Prostate cancer is a form of cancer that begins in the gland cells of the prostate, found only in men. It usually develops slowly, so there may be no signs for many years. In fact, symptoms of prostate cancer do not usually appear until the prostate is large enough to affect the tube that carries urine from the bladder out of the penis (urethra) and when this occurs erectile dysfunction may ensue.
Erectile dysfunction, also known as impotence, could be a warning sign of advanced prostate cancer, according to the American Cancer Society.
The American Cancer Society said: “More advanced prostate cancers sometimes cause symptoms such as problems urinating, blood in the urine or semen, and trouble getting an erection.”
Severe prostatitis can cause erectile dysfunction directly. In milder forms, the condition can produce painful ejaculation, which can interfere with sexual pleasure and may lead to erectile dysfunction.
Health experts now know that 70 per cent of erectile dysfunctions can be traced to a physical condition that restricts blood flow, hampers nerve functioning, or both.
A sudden onset of erectile dysfunction may be a sign that a man has prostate cancer, so your doctor will likely order a prostate-specifics antigen (PSA) test and do a digital rectal exam during the diagnostic workup to assess this possibility,” added Harvard Health Medical School.
If you are worried about erectile dysfunction, your GP may prescribe antibiotics to treat the problem, but it could take several weeks for it to clear and for normal erections to return.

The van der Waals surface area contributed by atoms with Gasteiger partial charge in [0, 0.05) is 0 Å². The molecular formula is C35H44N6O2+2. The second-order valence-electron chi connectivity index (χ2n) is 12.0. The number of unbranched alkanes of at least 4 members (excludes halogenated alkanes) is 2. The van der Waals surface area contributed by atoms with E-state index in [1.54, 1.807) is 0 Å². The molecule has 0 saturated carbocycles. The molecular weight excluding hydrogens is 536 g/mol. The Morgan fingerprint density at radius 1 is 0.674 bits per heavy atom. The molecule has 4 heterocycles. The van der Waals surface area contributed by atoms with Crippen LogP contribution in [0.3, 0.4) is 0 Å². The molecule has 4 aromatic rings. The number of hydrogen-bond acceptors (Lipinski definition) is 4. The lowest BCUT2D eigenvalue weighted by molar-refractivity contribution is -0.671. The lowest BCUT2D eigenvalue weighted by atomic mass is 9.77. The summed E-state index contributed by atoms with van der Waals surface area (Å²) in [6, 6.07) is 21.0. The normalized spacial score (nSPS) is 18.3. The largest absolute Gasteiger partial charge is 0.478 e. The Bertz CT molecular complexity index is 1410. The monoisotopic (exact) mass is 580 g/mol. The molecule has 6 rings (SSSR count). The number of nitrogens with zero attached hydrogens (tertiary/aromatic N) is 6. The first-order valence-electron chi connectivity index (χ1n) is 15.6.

The NHS said: “Men are not routinely offered PSA tests to screen for prostate cancer, as results can be unreliable. Men over 50 can ask for a PSA test from their GP.
“This is because the PSA blood test is not specific to prostate cancer. Your PSA level can also be raised by other, non-cancerous conditions.
“Raised PSA levels also can’t tell a doctor whether a man has life-threatening prostate cancer or not.”
Your erectile dysfunction, which is also known as impotence, would be relatively new, according to medical website Cancer.Net.
It may be caused by a tumour interfering with your nerves or blood supply.
You should consider speaking to a doctor if your erection problems keep happening.
It’s unlikely to be caused by prostate cancer, but it’s still worth getting checked out.
“Some prostate cancers grow very slowly and may not cause symptoms or problems for years or ever,” it said.
“Even when prostate cancer has spread to other parts of the body, it often can be managed for a long time, allowing men even with advanced prostate cancer to live with good health and quality of life for many years.
“The symptoms and signs of prostate cancer may include frequent urination, blood in the urine, [and] new onset of erectile dysfunction.
“If you are concerned about any changes you experience, please talk with your doctor.”
According to Cancer Research UK, other symptoms of prostate cancer include:
- Passing urine more often
- Getting up during the night to empty your bladder (nocturia)
- Difficulty passing urine – this includes a weaker flow, not emptying your Bladder completely and straining when starting to empty your bladder
- Blood or semen in your urine
This article originally appeared on Daily Express :: Health Feed